First graders sit crisscross applesauce on tree stumps, hands sky-high to ask a question. Third graders peer closely at the plants growing in class gardens, or spread themselves out in a sunflower-filled space to read. When the sun beats down, students take shelter under shades made from boat sails.
That’s what a school day is like this year in one community on Cape Cod, Massachusetts, where every student now spends at least part of the day learning outdoors — at least when the rain holds off.
Seeking ways to teach safely during the pandemic, schools across the United States have embraced the idea of classes in the open air, as Americans did during disease outbreaks a century ago.
The efforts to throw tents over playgrounds and arrange desks in parks and parking lots have brought new life to an outdoor education movement, inspired in part by Scandinavian “forest schools” where children bundle up against frigid temperatures for long romps in the snow.
“The outside provides much more flexibility,” said Sharon Danks, the chief executive of Green Schoolyards America and the coordinator of the National COVID-19 Outdoor Learning Initiative, which formed in May. “You can have a 6-foot-apart seating chart, and have enough space to move around.”
While some educators balked at the costs and logistical hurdles, others embraced the idea, with teachers learning carpentry to build their own outdoor classrooms, and parents raising money and hitting up local businesses for lumber.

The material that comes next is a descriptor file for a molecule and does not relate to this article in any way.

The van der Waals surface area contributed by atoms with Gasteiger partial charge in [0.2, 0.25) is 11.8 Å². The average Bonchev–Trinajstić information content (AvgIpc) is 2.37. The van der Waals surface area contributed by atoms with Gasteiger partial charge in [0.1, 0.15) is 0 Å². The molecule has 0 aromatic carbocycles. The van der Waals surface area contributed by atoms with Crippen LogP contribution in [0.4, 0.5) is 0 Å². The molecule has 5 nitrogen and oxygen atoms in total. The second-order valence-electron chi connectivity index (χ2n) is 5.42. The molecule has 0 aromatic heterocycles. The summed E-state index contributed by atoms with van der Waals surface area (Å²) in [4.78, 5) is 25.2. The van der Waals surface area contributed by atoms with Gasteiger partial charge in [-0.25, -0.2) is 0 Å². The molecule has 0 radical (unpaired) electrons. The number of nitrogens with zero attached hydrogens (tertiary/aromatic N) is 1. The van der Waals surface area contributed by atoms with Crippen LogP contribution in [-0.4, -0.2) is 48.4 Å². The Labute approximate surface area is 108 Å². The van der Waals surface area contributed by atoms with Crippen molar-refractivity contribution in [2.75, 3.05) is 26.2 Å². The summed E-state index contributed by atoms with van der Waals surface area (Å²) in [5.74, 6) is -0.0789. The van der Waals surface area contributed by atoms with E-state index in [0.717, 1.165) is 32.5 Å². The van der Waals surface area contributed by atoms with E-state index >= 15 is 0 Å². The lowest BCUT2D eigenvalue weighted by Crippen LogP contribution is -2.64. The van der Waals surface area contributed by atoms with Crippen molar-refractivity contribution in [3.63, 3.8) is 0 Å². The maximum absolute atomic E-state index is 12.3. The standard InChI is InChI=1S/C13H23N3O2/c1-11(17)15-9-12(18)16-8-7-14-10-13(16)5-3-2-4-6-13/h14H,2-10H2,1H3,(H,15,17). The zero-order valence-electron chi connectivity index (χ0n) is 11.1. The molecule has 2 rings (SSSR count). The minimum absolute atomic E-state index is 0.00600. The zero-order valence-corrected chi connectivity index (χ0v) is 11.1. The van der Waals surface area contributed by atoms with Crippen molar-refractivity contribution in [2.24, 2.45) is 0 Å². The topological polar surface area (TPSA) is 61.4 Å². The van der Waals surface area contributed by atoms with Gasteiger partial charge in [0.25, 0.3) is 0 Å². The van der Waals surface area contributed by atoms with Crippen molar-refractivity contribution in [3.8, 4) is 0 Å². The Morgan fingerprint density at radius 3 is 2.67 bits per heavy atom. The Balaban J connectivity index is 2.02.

“COVID has hastened the pace of a shift toward trying to take better advantage of the outdoors,” said Maria Libby, the superintendent of the Five Town Community School District in Rockport, Maine, who bought tents and Adirondack chairs for outdoor classrooms.
Here is a look at four American schools where students are learning in the open air, and where at least some parents and teachers hope that the temporary measures might become permanent, for as long as the weather cooperates.
Falmouth Public Schools
Amy Leonardi envied private schools that seemed to have no problem holding class outdoors. “Montessori-style, or Waldorf, they’ve been doing this kind of thing for a long time,” she said. “But to do it in the public school system has been kind of prohibitive.”
This summer, though, it became clear that outdoor classrooms might be the only way to keep students in school during the pandemic. So Leonardi, with one child in elementary school and one soon to enter, volunteered to lead the district’s outdoor learning project committee.
They spent the summer re-imagining the spaces around several school buildings. A community garden, for example, seemed a perfect spot to hold science classes and take breaks. Then she organized a team to obtain equipment, coordinate construction and raise donations.